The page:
Louisa sipped on her blood, swirling the taste around on her tongue. A- was never her favorite type. "What are they going to do, Andrew?"

"A séance, cher! I'm not the only one who believes in the power of Marie Laveau," Andrew whispered into her ear.

"I knew they were into necromancy, but I didn't think they were that foolish," she whispered back.

They settled into the ring of spectators that circled the Familia. The Giovanni took seats around a circular table, a Ouija board in front of this branch's leader. Louisa swirled the blood in her glass as she watched and tried to ignore the budding excitement radiating off of Andrew. She looked around at the other guests and caught eyes with a few, fellow Ventrue who looked as skeptical and disinterested in this exhibition as she was. The Giovanni took hands of the person next to them. The member on either side of the leader, name Alphonso, placed their hand on his shoulder as his fingers were otherwise occupied with gently resting on the Ouija board's needle. Louisa sipped the now lukewarm blood as she listened to the family's chant grow from faint to loud. She sneered at their attempt to make contact with the other side. The only thing they were conjuring was her threadbare temper. Her feet were aching, her corset was too tight and she was growing tired of the Toreador beside her leering at her chest.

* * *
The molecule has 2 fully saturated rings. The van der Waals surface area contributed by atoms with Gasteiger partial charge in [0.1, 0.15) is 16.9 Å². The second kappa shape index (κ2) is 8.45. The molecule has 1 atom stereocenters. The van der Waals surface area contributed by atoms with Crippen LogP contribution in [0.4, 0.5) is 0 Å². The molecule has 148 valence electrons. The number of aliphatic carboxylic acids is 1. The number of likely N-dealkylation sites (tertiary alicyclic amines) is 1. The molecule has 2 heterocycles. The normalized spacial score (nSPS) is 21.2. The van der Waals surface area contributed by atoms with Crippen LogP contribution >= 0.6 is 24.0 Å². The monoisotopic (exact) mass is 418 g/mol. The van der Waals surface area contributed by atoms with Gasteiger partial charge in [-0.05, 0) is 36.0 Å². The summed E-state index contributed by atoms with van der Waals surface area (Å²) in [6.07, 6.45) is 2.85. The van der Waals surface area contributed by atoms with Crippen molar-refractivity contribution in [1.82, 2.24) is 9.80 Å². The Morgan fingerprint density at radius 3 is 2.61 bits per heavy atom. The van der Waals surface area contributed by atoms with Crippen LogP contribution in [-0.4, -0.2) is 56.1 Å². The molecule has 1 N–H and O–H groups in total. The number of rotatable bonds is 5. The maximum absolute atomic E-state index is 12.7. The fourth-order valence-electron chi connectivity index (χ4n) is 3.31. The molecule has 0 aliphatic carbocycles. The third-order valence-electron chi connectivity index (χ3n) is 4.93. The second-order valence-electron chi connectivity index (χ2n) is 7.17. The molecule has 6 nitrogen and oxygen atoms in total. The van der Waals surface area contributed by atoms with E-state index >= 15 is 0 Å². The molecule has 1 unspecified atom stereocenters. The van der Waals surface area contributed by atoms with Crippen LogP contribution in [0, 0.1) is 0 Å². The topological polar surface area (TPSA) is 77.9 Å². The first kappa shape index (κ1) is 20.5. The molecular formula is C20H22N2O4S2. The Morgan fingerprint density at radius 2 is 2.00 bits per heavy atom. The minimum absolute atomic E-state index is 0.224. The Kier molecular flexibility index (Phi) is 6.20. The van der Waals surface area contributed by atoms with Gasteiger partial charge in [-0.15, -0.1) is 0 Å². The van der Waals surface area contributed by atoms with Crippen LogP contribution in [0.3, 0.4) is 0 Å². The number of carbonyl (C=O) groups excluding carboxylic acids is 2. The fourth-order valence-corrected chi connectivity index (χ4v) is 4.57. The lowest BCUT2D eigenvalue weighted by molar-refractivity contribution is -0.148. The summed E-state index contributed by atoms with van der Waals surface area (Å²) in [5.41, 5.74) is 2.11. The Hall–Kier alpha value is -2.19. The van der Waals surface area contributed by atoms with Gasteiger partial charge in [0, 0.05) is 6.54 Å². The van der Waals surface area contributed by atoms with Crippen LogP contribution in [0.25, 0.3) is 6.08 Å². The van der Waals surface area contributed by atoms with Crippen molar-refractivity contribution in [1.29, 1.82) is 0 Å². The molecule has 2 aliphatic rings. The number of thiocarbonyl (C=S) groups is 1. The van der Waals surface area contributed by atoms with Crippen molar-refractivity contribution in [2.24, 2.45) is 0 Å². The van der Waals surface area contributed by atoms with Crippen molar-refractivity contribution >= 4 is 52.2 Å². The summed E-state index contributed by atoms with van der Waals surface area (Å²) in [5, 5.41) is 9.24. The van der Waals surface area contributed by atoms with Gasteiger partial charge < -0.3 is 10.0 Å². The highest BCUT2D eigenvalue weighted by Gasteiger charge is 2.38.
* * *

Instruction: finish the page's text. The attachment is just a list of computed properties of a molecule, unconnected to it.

She met the Toreador's eyes and sneered. "They're boobs...get over it." The man blanched (as much as a vampire can) and snapped his eyes forward. Louisa wanted to look there, but the lights began to flicker and everyone's attention moved to various blinking bulbs. She sipped on the blood and chalked it up to manipulated wiring. Andrew squeezed her free hand a little too tightly and she nipped his shoulder to get him to ease his grip.

"It's happening!" he whispered with enthusiasm.

"What? A poor electrical current? Calm down, Andrew...nothing's happening."

He glared at her and pinched her side. She kicked him in the shin. He lifted her hand and nipped the thumb. "I know you may think this is nothing but a waste, but try and enjoy it...for me, cher," he whispered.

"For you, I-" and before she could finish, the lights went out completely. Where humans may have screamed, possibly scattered to the doors out of fear, Kindred simply tensed as one unit. One body of vampires tightening their muscles in discontent until their inhuman night vision refocused their attention. In the fuzzy, blue-grey world they were now in, Louisa watched the Giovanni continue their chant.